Natural Beauties, a new direction that has been coming for sometime.

Large flawless pieces of colorful tourmaline are wonderful to cut and produce beautiful gemstones.  So I have certainly not sworn off my addition to such beauties.  But as the market has evolved, high quality tourmaline rough has basically become unavailable to the custom cuter except when it is purchased at excessive cost.

Now the trade has decided that you can call flaws “naturals” and emerald can get special treatment with its fancy French garden of naturals, so why not tourmaline?  Well I think that tourmaline should spark a wave of beautiful colored well faceted gemstones that contain numerous naturals, but still have great beauty (its own garden).  To get a nice gemstone from a marginal piece of rough can be a lot of work.  The yeild is seldom very good, but with the “right” color it can be worth the challenge.

For now the “right” color is cuprian/Paraiba/paraiba like and paraiba type.  Excessive amounts of undisclosed clarity enhancing is going on and the cut stones are still getting good prices.  I love some of the cuprian colors, particularly the purples that basically do not exist in anything except cuprian tourmaline, but not all of them are exceptional or particularly attractive.  So lets gather the beauty we can from copper and look for fine examples of any tourmaline that can be worked with, to produce a beautiful stone without clarity enhancement.  That is were I am going.  It is not as easy as cutting clean stones, nor as profitable, but I can keep cutting and working with beauty.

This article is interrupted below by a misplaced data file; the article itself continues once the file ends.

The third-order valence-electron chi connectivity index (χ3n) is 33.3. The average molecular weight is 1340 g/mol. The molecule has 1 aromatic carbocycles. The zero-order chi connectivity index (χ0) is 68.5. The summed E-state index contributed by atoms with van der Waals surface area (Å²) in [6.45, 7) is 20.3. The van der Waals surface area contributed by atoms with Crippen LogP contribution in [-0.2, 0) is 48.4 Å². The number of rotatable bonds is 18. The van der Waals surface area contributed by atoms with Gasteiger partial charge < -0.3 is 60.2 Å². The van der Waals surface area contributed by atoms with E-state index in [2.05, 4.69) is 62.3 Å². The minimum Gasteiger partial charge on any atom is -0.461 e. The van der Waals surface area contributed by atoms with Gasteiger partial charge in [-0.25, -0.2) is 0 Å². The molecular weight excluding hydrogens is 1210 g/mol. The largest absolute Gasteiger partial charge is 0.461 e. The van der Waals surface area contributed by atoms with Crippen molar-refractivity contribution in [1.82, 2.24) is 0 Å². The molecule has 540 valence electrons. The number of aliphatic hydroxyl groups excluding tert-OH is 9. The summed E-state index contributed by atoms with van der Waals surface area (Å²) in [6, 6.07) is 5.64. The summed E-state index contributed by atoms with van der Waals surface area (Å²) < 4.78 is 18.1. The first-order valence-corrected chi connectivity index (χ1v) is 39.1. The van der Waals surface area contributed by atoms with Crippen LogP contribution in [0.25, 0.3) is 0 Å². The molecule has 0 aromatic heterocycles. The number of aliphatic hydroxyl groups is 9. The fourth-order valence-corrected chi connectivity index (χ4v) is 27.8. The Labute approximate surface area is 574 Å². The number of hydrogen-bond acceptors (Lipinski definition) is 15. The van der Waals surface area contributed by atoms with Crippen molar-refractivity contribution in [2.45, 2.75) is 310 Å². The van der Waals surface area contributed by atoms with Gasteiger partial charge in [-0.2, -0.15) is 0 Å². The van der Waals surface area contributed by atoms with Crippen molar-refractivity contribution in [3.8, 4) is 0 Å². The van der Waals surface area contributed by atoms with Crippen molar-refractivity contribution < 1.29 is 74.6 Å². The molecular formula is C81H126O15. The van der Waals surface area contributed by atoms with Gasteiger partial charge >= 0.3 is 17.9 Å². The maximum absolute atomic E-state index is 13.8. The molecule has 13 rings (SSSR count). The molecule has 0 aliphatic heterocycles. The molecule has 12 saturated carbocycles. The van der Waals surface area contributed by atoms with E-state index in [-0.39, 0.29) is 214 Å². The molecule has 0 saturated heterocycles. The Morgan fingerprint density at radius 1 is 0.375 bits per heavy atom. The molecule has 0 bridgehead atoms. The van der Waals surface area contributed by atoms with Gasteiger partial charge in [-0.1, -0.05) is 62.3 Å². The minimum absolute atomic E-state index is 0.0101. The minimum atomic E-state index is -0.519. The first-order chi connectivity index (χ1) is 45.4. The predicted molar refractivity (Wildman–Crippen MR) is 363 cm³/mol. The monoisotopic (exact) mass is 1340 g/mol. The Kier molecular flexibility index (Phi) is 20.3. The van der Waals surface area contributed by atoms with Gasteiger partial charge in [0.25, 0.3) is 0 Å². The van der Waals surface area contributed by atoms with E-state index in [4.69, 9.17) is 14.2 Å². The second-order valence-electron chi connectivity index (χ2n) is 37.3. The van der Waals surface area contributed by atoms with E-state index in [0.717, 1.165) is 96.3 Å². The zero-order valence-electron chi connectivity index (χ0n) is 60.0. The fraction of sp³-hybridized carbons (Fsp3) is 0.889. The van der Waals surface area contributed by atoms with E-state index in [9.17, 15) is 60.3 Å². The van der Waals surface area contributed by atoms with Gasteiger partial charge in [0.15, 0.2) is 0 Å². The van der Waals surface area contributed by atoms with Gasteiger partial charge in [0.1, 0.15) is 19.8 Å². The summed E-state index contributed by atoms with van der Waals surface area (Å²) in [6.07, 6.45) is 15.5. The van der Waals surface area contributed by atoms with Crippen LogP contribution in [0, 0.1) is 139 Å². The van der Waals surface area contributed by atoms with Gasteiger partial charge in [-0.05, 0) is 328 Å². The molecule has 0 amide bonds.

I will add some pictures as soon as I can, but the common denominator of the stones will be the lack objectionable”naturals”.   And I think that the color will be worth seeing.  One recent one is a medium toned oval that completely changes from pink to orange.  It is not really appreciated in the trade, but its hue angle certainly goes beyond the 20 per cent that we are using to define color changes.  And the oval that I am just finishing is going to be a great medium toned blue.  The type of indicolite that would be unfordable if flawless, today.

Bruce

About Bruce Fry

I was born in Summit, NJ in 1947 and graduated from Summit High School in 1966. I graduated from the Colorado School of Mines in 1970 and after spending another year in graduate school, I left to see the world of Brazil. After spending some more time discovering myself, I ended up working for the Commonwealth of Pennsylvania for 32 years as an Air Quality Engineer in the Department of Environmental Protection. I retired in 2007 and took up faceting gemstones again after a long hiatus that reached back to my twenties. I had started cutting cabochons when I was 13 and bought my first faceting machine when I was 15, but ran out of money and time until I retired. My great love in gemology is tourmaline and the collection presented here represents my effort to get as much beauty and variety in the colors of tourmaline as I can. I was particularly lucky in being able to get unheated cuprian tourmaline before copper was discovered in gem grade tourmaline from Mozambique.
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